The second question is much more difficult for two reasons:
Consider the following:
(Observer) O X M (Mirror) OM = c A v = .5c ----->I have an Observer at O, a mirror M at distance c, and an Astronaut A who will travel the same distance (at speed .5c). The point X see later.
The experiment involves the following
First observer will transmit a light pulse to M, the refection comes back after 2 seconds. Conclusion the speed of light is c.
In order to calculate the speed of the Astronaut by O you need two clocks. When the trip begins you again transmit a light pulse and you start two clocks. When the lightpuls comes back you stop clock 1 and when the Astronaut comes back you stop clock 2. When the number of counts on clock 2 (4sec) is twice of clock 1 (2sec) than the Astronaut has travelled at .5c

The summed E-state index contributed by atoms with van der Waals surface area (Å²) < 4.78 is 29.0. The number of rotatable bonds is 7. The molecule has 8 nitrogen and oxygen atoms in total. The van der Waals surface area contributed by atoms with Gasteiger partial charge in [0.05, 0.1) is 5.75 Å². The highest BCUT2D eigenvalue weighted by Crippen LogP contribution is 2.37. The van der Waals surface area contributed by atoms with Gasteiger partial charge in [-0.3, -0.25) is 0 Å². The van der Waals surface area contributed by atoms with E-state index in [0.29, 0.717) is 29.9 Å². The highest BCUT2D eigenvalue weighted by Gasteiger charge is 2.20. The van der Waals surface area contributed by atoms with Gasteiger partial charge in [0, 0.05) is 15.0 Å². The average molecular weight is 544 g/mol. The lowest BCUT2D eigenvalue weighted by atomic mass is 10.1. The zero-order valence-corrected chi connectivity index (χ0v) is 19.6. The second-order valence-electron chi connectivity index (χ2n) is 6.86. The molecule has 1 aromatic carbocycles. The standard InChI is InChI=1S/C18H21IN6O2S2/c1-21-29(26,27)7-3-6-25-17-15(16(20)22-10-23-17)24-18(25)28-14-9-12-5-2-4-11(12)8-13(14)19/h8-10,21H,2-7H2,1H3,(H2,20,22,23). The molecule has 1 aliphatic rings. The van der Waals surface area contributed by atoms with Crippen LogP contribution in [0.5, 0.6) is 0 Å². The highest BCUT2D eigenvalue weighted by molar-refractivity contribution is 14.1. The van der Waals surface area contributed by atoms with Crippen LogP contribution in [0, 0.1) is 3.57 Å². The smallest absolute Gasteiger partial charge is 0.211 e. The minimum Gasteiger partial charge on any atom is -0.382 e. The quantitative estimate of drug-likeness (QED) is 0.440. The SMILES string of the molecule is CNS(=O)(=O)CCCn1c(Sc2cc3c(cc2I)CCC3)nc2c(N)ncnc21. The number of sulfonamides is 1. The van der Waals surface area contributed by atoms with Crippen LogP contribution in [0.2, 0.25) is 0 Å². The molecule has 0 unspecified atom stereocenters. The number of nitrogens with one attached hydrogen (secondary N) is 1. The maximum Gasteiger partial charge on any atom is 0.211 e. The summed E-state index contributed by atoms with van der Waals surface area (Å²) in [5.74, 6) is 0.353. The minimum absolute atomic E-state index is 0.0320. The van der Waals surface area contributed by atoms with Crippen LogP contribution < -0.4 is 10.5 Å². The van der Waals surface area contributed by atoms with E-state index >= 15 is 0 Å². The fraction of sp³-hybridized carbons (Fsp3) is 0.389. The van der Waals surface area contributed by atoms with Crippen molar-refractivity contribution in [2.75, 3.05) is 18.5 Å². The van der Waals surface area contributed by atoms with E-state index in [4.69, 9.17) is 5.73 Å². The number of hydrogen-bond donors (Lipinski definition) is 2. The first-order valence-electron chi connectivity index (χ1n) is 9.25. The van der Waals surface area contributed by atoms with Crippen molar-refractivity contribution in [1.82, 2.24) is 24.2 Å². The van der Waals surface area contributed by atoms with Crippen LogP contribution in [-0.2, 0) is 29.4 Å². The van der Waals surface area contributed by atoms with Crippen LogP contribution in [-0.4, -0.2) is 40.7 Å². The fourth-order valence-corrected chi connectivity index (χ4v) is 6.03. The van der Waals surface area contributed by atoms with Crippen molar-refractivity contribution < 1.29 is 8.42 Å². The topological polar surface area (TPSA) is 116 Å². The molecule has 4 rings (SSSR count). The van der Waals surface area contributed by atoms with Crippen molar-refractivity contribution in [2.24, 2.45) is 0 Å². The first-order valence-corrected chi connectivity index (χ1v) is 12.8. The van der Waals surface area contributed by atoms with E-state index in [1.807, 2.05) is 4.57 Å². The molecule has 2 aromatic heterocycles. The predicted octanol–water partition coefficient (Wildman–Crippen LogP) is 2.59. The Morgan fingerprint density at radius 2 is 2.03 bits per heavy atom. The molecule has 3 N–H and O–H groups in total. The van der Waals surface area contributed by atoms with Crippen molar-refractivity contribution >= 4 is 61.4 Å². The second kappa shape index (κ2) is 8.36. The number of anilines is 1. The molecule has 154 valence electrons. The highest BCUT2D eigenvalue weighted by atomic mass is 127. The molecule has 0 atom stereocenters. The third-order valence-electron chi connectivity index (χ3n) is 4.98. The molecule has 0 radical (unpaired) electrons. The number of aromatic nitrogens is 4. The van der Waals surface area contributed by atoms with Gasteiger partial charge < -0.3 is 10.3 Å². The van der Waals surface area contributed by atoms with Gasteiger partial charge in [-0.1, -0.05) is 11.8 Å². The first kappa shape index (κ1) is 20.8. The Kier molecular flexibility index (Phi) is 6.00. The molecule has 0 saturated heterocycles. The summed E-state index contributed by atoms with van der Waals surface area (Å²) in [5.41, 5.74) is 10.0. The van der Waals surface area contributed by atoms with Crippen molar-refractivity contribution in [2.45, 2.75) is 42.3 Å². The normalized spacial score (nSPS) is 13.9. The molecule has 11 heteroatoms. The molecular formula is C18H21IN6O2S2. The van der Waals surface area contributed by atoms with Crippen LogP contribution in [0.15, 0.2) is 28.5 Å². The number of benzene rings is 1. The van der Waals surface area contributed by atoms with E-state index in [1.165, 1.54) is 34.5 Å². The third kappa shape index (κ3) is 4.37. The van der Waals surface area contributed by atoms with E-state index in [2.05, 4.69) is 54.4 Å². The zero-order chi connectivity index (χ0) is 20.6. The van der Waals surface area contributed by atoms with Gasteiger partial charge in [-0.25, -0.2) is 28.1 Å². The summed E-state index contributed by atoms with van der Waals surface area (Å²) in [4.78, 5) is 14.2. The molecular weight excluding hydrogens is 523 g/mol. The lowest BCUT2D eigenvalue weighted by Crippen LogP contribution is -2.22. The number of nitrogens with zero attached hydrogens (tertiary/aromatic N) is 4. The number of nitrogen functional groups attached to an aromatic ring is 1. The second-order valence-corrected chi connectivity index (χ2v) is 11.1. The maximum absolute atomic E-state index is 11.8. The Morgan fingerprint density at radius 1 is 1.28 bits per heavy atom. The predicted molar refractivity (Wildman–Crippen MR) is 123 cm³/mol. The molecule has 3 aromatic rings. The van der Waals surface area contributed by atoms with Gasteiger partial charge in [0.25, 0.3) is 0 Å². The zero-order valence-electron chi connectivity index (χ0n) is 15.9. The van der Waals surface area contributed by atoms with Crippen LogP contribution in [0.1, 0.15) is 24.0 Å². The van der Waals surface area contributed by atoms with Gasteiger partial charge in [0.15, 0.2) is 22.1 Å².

In order to measure the speed of A by the Astronaut you give A two
identical clocks. A will stop his first clock when he receives the light
pulse (reflected via the Mirror) at point X and the second clock after
returning back to base.
The Observer does the same (and after some simple calculations) and will say:
I will not make any claim if the number of counts of clock 2 of both O and A are identical (both were stopped at the same moment.) When the Astronaut comes back he will compare his two clocks and the relation will be (in my opinion) 4/3 versus 4, (or 4 versus 12) which is in agreement with the predicted value of O. If that is the case the Astronaut will also conclude that during the time that he has travelled a distance "4" light has travelled a distance "8", or that his speed was 0.5c.
Personal I have no objections if one astronaut moves at 0.7c in one direction and a second astronaut at 0.7c in the opposite direction, to claim that, the relative speed of the other is 1.4c
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